As far as the sideboard, I think it is a great design and would go perfectly in my family room just as a decorative piece. I love the curves associated with Harvey Ellis, this one is a bit pronounced for my taste. If I do any modifying to the design I think it would be to just soften the curve a little. Thanks
    Bill

  4. Brian Eve says:

    Perhaps there is some lumber on that tree worth snagging? That sideboard in ash would be cool, especially with the story of it falling on your house!

    • billlattpa says:

      That’s a great idea but unfortunately the tree is too damaged to use. Funny you mentioned that because not too long ago somebody in my neighborhood had a very large oak tree come down on their property and damage their sunroom. The tree came down in a storm so the wood was in great shape. The tree was nearly 50ft tall and there was the opportunity to get some very nice, wide boards from it. I just couldn’t figure out a way to approach somebody I didn’t know and ask if I could take some of the tree that nearly destroyed his house. Oh well.
      Thanks.
      Bill

  5. You sure none of it is usable? A small piece of riven Ash would make a very nice spring pole for a lathe

    • billlattpa says:

      I’ll check it out but I don’t think so. About a 20ft section of trunk came down and it was completely rotted out. There are some nice limbs more than a foot in diameter that are in good shape but I don’t think too many people want to use limb stock for anything. If they take the other part of the tree down (which they really need to do) I may have a look at it.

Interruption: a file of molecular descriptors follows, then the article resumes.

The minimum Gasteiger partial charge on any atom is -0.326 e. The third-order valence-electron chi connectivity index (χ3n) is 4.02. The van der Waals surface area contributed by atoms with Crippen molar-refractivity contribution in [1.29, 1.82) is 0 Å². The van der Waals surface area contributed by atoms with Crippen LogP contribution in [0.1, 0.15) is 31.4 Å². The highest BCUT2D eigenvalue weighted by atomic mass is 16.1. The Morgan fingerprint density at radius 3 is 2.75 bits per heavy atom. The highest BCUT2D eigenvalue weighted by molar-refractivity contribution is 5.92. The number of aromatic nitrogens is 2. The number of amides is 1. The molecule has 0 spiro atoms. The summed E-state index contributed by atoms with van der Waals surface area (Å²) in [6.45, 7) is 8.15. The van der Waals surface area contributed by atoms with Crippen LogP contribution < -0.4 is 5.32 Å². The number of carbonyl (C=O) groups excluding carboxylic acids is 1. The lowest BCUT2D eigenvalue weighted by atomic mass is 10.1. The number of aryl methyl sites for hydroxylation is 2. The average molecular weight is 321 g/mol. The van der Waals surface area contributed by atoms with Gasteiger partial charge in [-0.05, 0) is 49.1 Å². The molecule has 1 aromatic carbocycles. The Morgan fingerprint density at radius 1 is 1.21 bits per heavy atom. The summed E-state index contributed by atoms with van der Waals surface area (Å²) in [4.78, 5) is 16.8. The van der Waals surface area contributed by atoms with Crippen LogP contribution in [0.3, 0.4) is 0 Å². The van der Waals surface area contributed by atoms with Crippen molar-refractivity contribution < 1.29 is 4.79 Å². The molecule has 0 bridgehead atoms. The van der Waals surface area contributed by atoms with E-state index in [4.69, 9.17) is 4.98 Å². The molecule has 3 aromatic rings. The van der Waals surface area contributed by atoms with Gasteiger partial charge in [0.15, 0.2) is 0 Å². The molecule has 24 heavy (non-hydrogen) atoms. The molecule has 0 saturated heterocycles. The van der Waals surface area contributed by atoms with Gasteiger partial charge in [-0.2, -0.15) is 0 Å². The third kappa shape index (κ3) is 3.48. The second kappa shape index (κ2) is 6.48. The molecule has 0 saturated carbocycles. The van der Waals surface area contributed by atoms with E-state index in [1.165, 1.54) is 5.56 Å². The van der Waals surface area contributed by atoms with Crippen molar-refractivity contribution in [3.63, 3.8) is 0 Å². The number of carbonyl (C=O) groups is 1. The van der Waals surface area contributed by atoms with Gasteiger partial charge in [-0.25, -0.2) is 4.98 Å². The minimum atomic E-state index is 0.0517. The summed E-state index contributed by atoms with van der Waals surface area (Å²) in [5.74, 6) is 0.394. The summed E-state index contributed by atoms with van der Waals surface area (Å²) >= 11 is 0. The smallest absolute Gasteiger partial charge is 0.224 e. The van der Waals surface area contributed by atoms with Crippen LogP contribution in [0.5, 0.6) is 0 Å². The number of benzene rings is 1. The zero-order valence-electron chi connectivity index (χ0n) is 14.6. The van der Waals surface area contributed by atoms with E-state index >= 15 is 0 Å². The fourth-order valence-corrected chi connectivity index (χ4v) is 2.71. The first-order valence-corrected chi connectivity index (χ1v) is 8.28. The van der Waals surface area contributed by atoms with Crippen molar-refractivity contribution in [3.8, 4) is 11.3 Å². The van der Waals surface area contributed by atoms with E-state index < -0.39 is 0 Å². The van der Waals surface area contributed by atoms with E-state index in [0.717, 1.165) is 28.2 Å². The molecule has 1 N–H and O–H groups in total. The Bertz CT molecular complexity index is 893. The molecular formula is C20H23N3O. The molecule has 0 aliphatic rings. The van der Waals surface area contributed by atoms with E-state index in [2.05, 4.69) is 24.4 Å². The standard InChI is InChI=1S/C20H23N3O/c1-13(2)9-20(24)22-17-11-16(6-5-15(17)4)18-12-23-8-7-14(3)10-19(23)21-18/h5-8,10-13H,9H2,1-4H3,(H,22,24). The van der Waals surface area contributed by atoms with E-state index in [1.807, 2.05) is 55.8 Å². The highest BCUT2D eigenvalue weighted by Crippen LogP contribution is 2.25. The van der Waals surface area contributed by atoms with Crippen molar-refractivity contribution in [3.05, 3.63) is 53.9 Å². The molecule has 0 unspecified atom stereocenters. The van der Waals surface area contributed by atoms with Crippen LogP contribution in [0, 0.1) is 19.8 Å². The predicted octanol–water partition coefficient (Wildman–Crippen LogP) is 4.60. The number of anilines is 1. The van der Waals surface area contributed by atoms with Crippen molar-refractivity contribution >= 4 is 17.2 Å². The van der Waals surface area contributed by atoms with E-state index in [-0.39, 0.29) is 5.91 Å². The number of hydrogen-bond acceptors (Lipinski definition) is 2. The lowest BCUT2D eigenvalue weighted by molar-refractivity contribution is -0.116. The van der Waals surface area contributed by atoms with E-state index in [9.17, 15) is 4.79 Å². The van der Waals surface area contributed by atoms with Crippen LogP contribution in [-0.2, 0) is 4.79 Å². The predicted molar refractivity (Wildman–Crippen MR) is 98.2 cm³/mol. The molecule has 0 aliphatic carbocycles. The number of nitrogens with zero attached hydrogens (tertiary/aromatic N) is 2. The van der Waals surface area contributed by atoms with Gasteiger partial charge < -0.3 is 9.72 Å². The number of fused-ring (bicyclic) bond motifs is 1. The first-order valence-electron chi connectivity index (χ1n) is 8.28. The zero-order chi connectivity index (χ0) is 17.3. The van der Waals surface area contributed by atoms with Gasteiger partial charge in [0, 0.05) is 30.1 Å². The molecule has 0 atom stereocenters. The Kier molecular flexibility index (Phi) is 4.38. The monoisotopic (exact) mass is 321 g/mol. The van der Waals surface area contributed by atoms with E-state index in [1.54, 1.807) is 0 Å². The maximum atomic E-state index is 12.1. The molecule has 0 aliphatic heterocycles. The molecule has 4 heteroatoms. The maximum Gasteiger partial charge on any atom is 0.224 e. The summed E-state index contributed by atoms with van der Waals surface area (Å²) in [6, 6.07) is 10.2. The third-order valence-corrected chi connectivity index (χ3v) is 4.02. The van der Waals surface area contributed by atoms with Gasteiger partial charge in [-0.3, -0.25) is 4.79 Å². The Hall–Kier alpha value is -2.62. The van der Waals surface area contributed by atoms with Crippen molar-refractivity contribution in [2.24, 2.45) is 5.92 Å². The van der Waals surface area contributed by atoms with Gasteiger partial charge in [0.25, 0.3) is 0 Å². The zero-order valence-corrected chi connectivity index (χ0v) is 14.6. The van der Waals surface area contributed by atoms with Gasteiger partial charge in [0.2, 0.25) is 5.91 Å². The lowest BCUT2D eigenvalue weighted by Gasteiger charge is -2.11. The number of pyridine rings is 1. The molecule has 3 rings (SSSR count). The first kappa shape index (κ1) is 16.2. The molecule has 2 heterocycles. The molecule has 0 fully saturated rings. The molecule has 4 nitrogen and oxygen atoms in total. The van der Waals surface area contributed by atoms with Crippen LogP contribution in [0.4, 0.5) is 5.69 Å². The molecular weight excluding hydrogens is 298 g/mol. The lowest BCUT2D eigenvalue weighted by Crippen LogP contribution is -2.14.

Bill

  6. That really stinks and I’m sorry you have to deal with it. I feel your pain with not-so-great neighbors. We have 4 homes out of the 20ish around us that look like junk yards or abandoned because of their lack of care. What is unfortunate is that they are keeping people who would care for their yards from moving into the area (two people actually said they would not consider a home for sale because of the neighbor’s yards), so I really fear for the future. We’re only going to get more like them as others move out.

    I agree that it is wrong that she isn’t liable. I really hope she takes the rest down with no issues!

    • billlattpa says:

      The sad part is that her house is actually pretty nice. Her yard is very long, roughly 100 yards, from driveway to the back door of her house. Originally two trees framed the entrance to the portion of her yard nearest to her house. At one time they were very nice but they haven’t been kept up with for at least 5 years. The way the tree grows, it needs constant pruning to keep stress off of the trunk and unfortunately for us that just hasn’t happened. I spent many hours removing limbs that were weighing down the large branches in the hopes that the tree would grow up rather than out, but I could not legally go onto her property and do what really needed to be done. Besides, I’m not an arborist and I don’t own the equipment to do it right anyway. I was back there again yesterday afternoon sawing off more of the heavy limbs that still remain. I just hope that she has it removed very soon. The tree is still very large with a massive split trunk, if the rest falls and it does it my house there would be major, major damage done, not to mention the real possibility of injury. I’m going over to our borough manager this week and explaining the situation, I just hope that it doesn’t get too ugly. Thanks.
      Bill